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The First New Ride at Disneyland

The first new ride at Disneyland, opened Saturday, March 24, 1956, was the one thing that Walt Disney said did not belong in his Magic Kingdom.

The Astro-Jet, by Klaus Mfg. of West Germany, in operation prior to construction of the Skyway.
It was an off-the-shelf ride that others could buy, not a custom-designed adventure machine like Dumbo or the Mad Tea Party. Walt bought a Super Roto-Jet from Kaspar Klaus Manufacturing of Memmingen, in southwest Bayern (Bavaria), West Germany. Unlike the custom-engineered Dumbo ride, which opened a month late, the Roto-Jet was precise and sturdy. The stand and vertical axle were repurposed mounts designed for German anti-aircraft guns.

Walt originally didn't want rides anywhere but Fantasyland, the children's domain. Main Street had the silent Cinema, Adventureland the Jungle Boats, Frontierland had its stagecoach and river boat, and Tomorrowland had the Rocket to the Moon. Who would put a traditional roller coaster in Frontierland? (Actually, Big Thunder worked out quite well, but we're talking about Walt's attitude in 1956.)

A simple ride with almost no signage fit right in to Tomorrowland in April 1956.
For the 1956 summer season, Walt realized that he needed more ride capacity in Tomorrowland, or everyone would flock to see the new attractions in Frontierland. It's possible that a ride importer named Eric Wedemeyer helped Walt imagine what an addition the colorful, whirling, rider-showcasing, ultra-reliable mechanism might be for Tomorrowland.

After nine days of smooth operation--what they now call a "soft open"--Customer Relations director Jack Sayers held a press event on Monday, April 2, 1956. The morning saw a parade of astronauts up Main Street. Actually, there were no astronauts yet. Instead, Space Man K-7 and Space Girl, costumed Disneylanders, were on hand, along with Marine pilots Major Richard Rainforth and Captain Charles Hiatt; Navy pilots Lt. JG Charles Steele and Lt. JG Jerry Jester; and Air Force pilots Lt. Edward Williams and Captain Morris Eliasof. The six jet pilots, all of whom had the right stuff to later be astronauts (one assumes), "flew" the Astro-Jets with six local boys (no girls, sorry).

Disneyland historian James Keeline adds that the six boys chosen to ride with the fighter pilots--Glen Sherman, Jimmy Murray, Billy Krauch and Timothy Devlin of Los Angeles and Michael Loudon and Eric Burr of Orange County--posed for the press wearing the airmen's flight helmets. We have to wonder if they were all from newspaper families:Herbert H. Krauch was editor of the Los Angeles Herald-Examiner and L. Howard Loudon published the Anaheim Bulletin.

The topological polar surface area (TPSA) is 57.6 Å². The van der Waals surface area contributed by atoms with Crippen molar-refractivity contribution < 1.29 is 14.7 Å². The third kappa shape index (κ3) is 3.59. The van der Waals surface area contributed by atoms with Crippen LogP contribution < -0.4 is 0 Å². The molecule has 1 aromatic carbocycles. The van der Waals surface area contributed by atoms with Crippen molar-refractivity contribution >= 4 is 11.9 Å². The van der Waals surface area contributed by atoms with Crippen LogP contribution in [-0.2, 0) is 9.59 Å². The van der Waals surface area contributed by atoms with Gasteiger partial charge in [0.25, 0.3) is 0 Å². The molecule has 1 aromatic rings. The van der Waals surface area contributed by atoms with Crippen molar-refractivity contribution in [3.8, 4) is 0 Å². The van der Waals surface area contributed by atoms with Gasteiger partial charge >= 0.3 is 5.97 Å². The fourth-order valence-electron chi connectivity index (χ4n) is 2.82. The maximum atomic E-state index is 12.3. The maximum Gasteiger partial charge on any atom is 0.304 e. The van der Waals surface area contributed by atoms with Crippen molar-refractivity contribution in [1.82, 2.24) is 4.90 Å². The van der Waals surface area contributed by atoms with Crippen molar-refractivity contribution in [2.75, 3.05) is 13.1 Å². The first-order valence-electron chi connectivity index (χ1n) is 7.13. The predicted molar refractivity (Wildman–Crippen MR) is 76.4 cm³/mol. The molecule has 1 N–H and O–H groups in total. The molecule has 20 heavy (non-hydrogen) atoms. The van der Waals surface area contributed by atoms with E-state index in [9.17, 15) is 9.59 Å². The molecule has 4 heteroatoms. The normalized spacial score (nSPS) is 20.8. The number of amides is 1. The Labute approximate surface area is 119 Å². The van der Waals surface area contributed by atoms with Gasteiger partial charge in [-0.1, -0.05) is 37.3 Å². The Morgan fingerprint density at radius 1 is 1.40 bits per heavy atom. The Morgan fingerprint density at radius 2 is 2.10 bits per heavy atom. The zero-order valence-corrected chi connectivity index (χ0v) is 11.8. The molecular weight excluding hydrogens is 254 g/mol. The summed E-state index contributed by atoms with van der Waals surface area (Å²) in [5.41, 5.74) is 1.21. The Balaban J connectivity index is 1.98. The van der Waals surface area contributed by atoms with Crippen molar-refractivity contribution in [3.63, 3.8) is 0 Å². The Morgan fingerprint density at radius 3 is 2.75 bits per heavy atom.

If the ride didn't come themed like this, we should probably give the credit to John Hench.
The ride was similar to Dumbo, except that there were twelve gondolas, not ten, and the Roto-Jet had been proven over a successful season at New York's Coney Island. (Also, the Astro-Jets turned clockwise, while Dumbo turned the other way so that children could wave to parents with their right hands.) But, unlike Dumbo, the central spinning mechanism lifted the "rockets" off the ground as the ride started, and children could direct their rocket as high as they dared from there.

The Astro-Jets replaced a collection of forty-nine Kaiser aluminum flagpoles. An eight-pointed star eighty feet in diameter called the Court of Honor contained forty-eight thirty-foot poles around the flag of the United States hoist upon a forty-five-foot pole. (Alaska and Hawaii became states in 1959.) The smaller poles and their state flags were relocated to the entrance to Tomorrowland to make room for the new "people-eater" (an industry term for a high-capacity ride).

The Astro-Jet in 1961 (Photo by Weldon Curran, thanks to Merica and Jim Curran.)
The "first new ride" label is highly debatable, as you might imagine. Several rides, including Dumbo, debuted after the park opened. The Keel Boats were added at Christmas. And other rides were in the works for the 1956 summer season, most of them likely conceived before the Astro-Jet. But the other 1956 attractions opened in June. In March, here was a ride (not a boat) that had not been originally planned for the park. Feel free to argue in the comments. :-)

The vehicles were named for stars: Altair, Antares, Arcturus, Canopus, Capella, Castor, Procyon, Regulus, Rigel, Sirius, Spica, and Vega. (The Nickel Tour, page 90, makes a rare error, listing 13 names.)

In August 1964, the Astro-Jet was re-branded as the Tomorrowland Jets because United Airlines complained. United was sponsoring the Tiki Room, and their competitor, American Airlines, was calling its passenger liners Astrojets. July 2, 1967 the ride, now mounted on the roof of the PeopleMover station, re-opened as the Rocket Jets. Historian Matthew Souza reports that the center column and hydraulic rams of the Rocket Jets (1967-1997) are the original 1956 equipment. And, Souza says, they are still in use today, supporting spinning lights in their now-inaccessible 1967 location.
The Tomorrowland '67 Rocket Jets were re-styled by imagineer George McGinnis, but the original mechanism is still visible.


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